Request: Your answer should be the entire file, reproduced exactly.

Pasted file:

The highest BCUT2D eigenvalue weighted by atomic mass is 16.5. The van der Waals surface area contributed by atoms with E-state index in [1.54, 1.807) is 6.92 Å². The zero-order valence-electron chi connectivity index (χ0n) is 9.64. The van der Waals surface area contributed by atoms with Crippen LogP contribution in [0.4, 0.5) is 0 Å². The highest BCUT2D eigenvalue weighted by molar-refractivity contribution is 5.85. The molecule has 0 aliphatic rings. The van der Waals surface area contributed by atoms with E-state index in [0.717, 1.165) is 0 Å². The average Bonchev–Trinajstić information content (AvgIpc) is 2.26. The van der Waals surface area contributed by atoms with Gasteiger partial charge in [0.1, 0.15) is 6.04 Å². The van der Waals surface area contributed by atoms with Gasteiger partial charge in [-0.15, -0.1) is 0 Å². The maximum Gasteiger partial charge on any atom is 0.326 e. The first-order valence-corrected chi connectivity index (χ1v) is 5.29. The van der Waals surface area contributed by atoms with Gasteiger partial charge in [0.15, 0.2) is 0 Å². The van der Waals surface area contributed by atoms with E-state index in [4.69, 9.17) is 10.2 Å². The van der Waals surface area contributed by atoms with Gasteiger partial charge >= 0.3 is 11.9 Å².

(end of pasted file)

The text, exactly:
The highest BCUT2D eigenvalue weighted by atomic mass is 16.5. The van der Waals surface area contributed by atoms with E-state index in [1.54, 1.807) is 6.92 Å². The zero-order valence-electron chi connectivity index (χ0n) is 9.64. The van der Waals surface area contributed by atoms with Crippen LogP contribution in [0.4, 0.5) is 0 Å². The highest BCUT2D eigenvalue weighted by molar-refractivity contribution is 5.85. The molecule has 0 aliphatic rings. The van der Waals surface area contributed by atoms with E-state index in [0.717, 1.165) is 0 Å². The average Bonchev–Trinajstić information content (AvgIpc) is 2.26. The van der Waals surface area contributed by atoms with Gasteiger partial charge in [0.1, 0.15) is 6.04 Å². The van der Waals surface area contributed by atoms with Gasteiger partial charge in [-0.15, -0.1) is 0 Å². The maximum Gasteiger partial charge on any atom is 0.326 e. The first-order valence-corrected chi connectivity index (χ1v) is 5.29. The van der Waals surface area contributed by atoms with Gasteiger partial charge in [0.15, 0.2) is 0 Å². The van der Waals surface area contributed by atoms with E-state index in [4.69, 9.17) is 10.2 Å². The van der Waals surface area contributed by atoms with Gasteiger partial charge >= 0.3 is 11.9 Å².